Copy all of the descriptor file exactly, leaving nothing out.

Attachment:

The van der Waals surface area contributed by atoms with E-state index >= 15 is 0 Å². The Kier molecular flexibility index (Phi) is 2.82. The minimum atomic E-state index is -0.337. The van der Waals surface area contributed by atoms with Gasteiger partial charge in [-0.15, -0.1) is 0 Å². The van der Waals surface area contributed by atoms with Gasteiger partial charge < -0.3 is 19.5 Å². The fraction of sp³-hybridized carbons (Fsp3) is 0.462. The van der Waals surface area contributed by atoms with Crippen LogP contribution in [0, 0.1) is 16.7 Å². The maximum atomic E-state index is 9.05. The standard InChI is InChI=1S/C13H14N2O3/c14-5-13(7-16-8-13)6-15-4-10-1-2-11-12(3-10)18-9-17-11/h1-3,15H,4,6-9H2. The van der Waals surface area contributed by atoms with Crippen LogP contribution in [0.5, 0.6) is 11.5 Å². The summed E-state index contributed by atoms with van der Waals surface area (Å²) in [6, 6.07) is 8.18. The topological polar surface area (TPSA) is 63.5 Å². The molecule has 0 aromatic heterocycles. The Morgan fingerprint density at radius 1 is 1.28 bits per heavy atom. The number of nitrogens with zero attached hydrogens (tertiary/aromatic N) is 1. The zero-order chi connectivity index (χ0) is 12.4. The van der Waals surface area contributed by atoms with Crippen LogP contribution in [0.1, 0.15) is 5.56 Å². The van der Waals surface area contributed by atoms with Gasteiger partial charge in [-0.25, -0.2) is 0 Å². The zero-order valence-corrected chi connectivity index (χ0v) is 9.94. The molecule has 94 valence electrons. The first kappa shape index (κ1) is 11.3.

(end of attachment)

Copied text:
The van der Waals surface area contributed by atoms with E-state index >= 15 is 0 Å². The Kier molecular flexibility index (Phi) is 2.82. The minimum atomic E-state index is -0.337. The van der Waals surface area contributed by atoms with Gasteiger partial charge in [-0.15, -0.1) is 0 Å². The van der Waals surface area contributed by atoms with Gasteiger partial charge < -0.3 is 19.5 Å². The fraction of sp³-hybridized carbons (Fsp3) is 0.462. The van der Waals surface area contributed by atoms with Crippen LogP contribution in [0, 0.1) is 16.7 Å². The maximum atomic E-state index is 9.05. The standard InChI is InChI=1S/C13H14N2O3/c14-5-13(7-16-8-13)6-15-4-10-1-2-11-12(3-10)18-9-17-11/h1-3,15H,4,6-9H2. The van der Waals surface area contributed by atoms with Crippen LogP contribution in [0.5, 0.6) is 11.5 Å². The summed E-state index contributed by atoms with van der Waals surface area (Å²) in [6, 6.07) is 8.18. The topological polar surface area (TPSA) is 63.5 Å². The molecule has 0 aromatic heterocycles. The Morgan fingerprint density at radius 1 is 1.28 bits per heavy atom. The number of nitrogens with zero attached hydrogens (tertiary/aromatic N) is 1. The zero-order chi connectivity index (χ0) is 12.4. The van der Waals surface area contributed by atoms with Crippen LogP contribution in [0.1, 0.15) is 5.56 Å². The van der Waals surface area contributed by atoms with Gasteiger partial charge in [-0.25, -0.2) is 0 Å². The zero-order valence-corrected chi connectivity index (χ0v) is 9.94. The molecule has 94 valence electrons. The first kappa shape index (κ1) is 11.3.